A discussion here on the much-hyped but now ignored (except by creationist propagandists) 2016 meeting by the British Royal Society “New Trends in Biological Evolution” was just closed. In this discussion it was pointed out why this conference has failed to produce any effect on how scientists understand evolutionary theory: Pretty well all of the ideas that were presented there as being revolutionary new breakthroughs that would lead to a paradigm shift in biology turned out to be old ideas that had already been incorporated into orthodox evolutionary theory for years if not decades.
In response to this, one of the defenders of ID Creationism, @Eddie, offered the following arguments:
I made no personal or professional attack on Futuyma. In fact, I’m predisposed to like Futuyma, because he reads lots of books on evolutionary theory. Most of the people here appear to have read nothing but articles on it.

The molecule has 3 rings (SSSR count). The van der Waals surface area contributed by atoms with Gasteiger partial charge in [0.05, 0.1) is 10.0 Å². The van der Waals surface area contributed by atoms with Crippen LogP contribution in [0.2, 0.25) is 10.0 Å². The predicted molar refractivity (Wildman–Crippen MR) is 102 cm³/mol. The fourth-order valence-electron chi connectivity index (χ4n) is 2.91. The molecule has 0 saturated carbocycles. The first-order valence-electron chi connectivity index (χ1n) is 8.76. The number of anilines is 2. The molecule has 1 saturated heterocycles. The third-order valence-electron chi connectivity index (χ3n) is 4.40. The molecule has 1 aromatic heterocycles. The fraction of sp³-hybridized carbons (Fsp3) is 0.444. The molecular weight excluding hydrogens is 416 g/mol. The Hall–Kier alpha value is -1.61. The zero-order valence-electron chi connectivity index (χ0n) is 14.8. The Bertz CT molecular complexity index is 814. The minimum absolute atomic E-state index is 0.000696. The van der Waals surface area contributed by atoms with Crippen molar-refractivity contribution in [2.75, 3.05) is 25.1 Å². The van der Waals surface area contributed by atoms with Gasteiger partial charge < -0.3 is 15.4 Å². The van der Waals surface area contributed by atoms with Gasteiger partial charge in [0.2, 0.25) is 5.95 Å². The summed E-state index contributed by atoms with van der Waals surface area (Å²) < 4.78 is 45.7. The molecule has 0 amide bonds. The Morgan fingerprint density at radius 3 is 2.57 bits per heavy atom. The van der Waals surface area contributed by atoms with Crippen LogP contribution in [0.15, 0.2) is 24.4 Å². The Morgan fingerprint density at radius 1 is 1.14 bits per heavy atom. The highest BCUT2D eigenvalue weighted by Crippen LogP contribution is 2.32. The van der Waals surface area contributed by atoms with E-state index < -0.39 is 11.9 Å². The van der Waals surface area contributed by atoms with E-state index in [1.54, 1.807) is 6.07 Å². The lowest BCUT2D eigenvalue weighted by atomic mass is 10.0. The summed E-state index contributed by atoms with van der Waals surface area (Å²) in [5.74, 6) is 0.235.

And later he writes:
And how many of the people bellyaching here have read any of (the papers from the conference that were published online)? And are the discussions on the floor also found online? And how about all the private side-discussions that inevitably occur and conferences like that? Are they online, too?
Is this how ID creationists think science is practiced? Do they think a proper understanding of the most up to date findings is obtained by reading books, and not articles in the peer-reviewed press? Is the essential data declared during questions from the floor during meetings, or muttered in secret in the hallways and restrooms at scientific meetings, never again to see the light of day?
If so, it might explain why ID Creationism has so utterly failed as a scientific enterprise: Its proponents and apologists do not understand how science is actually practiced in the modern world.